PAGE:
The United States and Denmark are the only constitutional countries to have legislative restrictions on the incurring of public debt.[citation needed] The Danish debt ceiling is, however, mainly a formality and follows the budgeting and expenditure process and provides ample latitude for unforeseen deficits. It has never created the periodic crises as has the American. Wilbeck, Sigrid (11 August 2011). "Amerikanere kan lære af dansk gældsloft" [Americans could learn from Danish debt ceiling]. DR Nyheder (in Danish). Retrieved 16 October 2013.

Relationship to federal budget

The process of setting the debt ceiling is separate and distinct from the United States budget process, and raising the debt ceiling neither directly increases nor decreases the budget deficit, and vice versa. The Government Accountability Office explains, "the debt limit does not control or limit the ability of the federal government to run deficits or incur obligations. Rather, it is a limit on the ability to pay obligations already incurred."[4]
The President formulates a federal budget every year, which Congress must pass, sometimes with amendments, in a concurrent resolution, which does not require the President's signature and is not binding. The budget details projected tax collections and expenditures and, therefore, specifies the amount of borrowing the government would have to do in that fiscal year.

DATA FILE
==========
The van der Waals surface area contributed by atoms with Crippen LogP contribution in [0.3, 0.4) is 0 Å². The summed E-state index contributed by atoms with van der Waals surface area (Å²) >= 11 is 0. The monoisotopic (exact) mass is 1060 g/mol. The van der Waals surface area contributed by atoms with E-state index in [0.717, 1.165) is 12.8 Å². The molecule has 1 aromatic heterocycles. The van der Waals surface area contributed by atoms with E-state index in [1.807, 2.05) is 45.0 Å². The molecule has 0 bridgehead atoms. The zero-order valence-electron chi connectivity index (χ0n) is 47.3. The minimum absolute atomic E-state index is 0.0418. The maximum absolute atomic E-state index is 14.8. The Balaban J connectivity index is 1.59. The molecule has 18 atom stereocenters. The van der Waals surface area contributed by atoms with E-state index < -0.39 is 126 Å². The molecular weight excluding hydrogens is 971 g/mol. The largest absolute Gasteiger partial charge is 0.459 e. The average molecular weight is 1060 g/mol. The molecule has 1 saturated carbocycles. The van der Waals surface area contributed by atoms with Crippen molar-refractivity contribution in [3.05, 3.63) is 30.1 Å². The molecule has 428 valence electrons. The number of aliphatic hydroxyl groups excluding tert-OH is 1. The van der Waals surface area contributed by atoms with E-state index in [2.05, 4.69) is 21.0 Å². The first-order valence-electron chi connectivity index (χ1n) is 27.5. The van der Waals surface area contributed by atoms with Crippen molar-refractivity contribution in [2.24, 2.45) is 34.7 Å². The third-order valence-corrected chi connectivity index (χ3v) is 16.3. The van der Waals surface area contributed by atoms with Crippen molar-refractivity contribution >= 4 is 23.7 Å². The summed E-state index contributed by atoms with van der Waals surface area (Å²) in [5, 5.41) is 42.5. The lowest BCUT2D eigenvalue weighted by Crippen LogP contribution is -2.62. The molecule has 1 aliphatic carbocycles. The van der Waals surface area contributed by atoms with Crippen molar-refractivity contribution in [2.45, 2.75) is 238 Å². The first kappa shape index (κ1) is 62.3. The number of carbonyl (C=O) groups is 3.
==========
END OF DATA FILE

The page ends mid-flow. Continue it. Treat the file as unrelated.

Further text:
Legislative history

Prior to 1917, the United States had no debt ceiling. Congress either authorized specific loans or allowed Treasury to issue certain debt instruments and individual debt issues for specific purposes. Sometimes Congress gave Treasury discretion over what type of debt instrument would be issued.[5] The United States first instituted a statutory debt limit with the Second Liberty Bond Act of 1917. This legislation set limits on the aggregate amount of debt that could be accumulated through individual categories of debt (such as bonds and bills). In 1939, Congress instituted the first limit on total accumulated debt over all kinds of instruments.[6]
Prior to the Budget and Impoundment Control Act of 1974, the debt ceiling played an important role since Congress had few opportunities to hold hearings and debates on the budget.[7] James Surowiecki argued that the debt ceiling lost its usefulness after these reforms to the budget process.[8]
In 1979, noting the potential problems of hitting a default, Dick Gephardt imposed the "Gephardt Rule," a parliamentary rule that deemed the debt ceiling raised when a budget was passed. This resolved the contradiction in voting for appropriations but not voting to fund them. The rule stood until it was repealed by Congress in 1995.[9]

1995 debt ceiling crisis

The debt-ceiling debate of 1995 led to a showdown on the federal budget, which did not pass, and resulted in the United States federal government shutdown of 1995 and 1996.[10][11]

2011 debt ceiling crisis